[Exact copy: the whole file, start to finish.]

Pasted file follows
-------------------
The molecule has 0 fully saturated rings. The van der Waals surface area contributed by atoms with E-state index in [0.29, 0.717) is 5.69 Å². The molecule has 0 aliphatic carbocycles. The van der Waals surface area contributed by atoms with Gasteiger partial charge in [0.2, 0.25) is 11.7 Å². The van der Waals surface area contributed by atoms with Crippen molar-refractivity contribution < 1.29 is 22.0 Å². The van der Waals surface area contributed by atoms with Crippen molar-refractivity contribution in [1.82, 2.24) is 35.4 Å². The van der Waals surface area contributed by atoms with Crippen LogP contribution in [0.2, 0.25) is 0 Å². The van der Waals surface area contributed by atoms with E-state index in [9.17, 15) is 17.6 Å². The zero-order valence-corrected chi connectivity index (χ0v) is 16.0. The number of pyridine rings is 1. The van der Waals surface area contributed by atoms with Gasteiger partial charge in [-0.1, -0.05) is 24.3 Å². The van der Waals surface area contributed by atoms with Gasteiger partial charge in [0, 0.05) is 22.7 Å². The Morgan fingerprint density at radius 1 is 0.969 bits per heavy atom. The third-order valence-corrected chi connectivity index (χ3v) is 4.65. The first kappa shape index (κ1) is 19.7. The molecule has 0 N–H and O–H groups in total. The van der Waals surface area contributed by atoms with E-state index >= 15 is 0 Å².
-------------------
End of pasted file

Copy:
The molecule has 0 fully saturated rings. The van der Waals surface area contributed by atoms with E-state index in [0.29, 0.717) is 5.69 Å². The molecule has 0 aliphatic carbocycles. The van der Waals surface area contributed by atoms with Gasteiger partial charge in [0.2, 0.25) is 11.7 Å². The van der Waals surface area contributed by atoms with Crippen molar-refractivity contribution < 1.29 is 22.0 Å². The van der Waals surface area contributed by atoms with Crippen molar-refractivity contribution in [1.82, 2.24) is 35.4 Å². The van der Waals surface area contributed by atoms with Crippen LogP contribution in [0.2, 0.25) is 0 Å². The van der Waals surface area contributed by atoms with E-state index in [9.17, 15) is 17.6 Å². The zero-order valence-corrected chi connectivity index (χ0v) is 16.0. The number of pyridine rings is 1. The van der Waals surface area contributed by atoms with Gasteiger partial charge in [-0.1, -0.05) is 24.3 Å². The van der Waals surface area contributed by atoms with Gasteiger partial charge in [0, 0.05) is 22.7 Å². The Morgan fingerprint density at radius 1 is 0.969 bits per heavy atom. The third-order valence-corrected chi connectivity index (χ3v) is 4.65. The first kappa shape index (κ1) is 19.7. The molecule has 0 N–H and O–H groups in total. The van der Waals surface area contributed by atoms with E-state index >= 15 is 0 Å².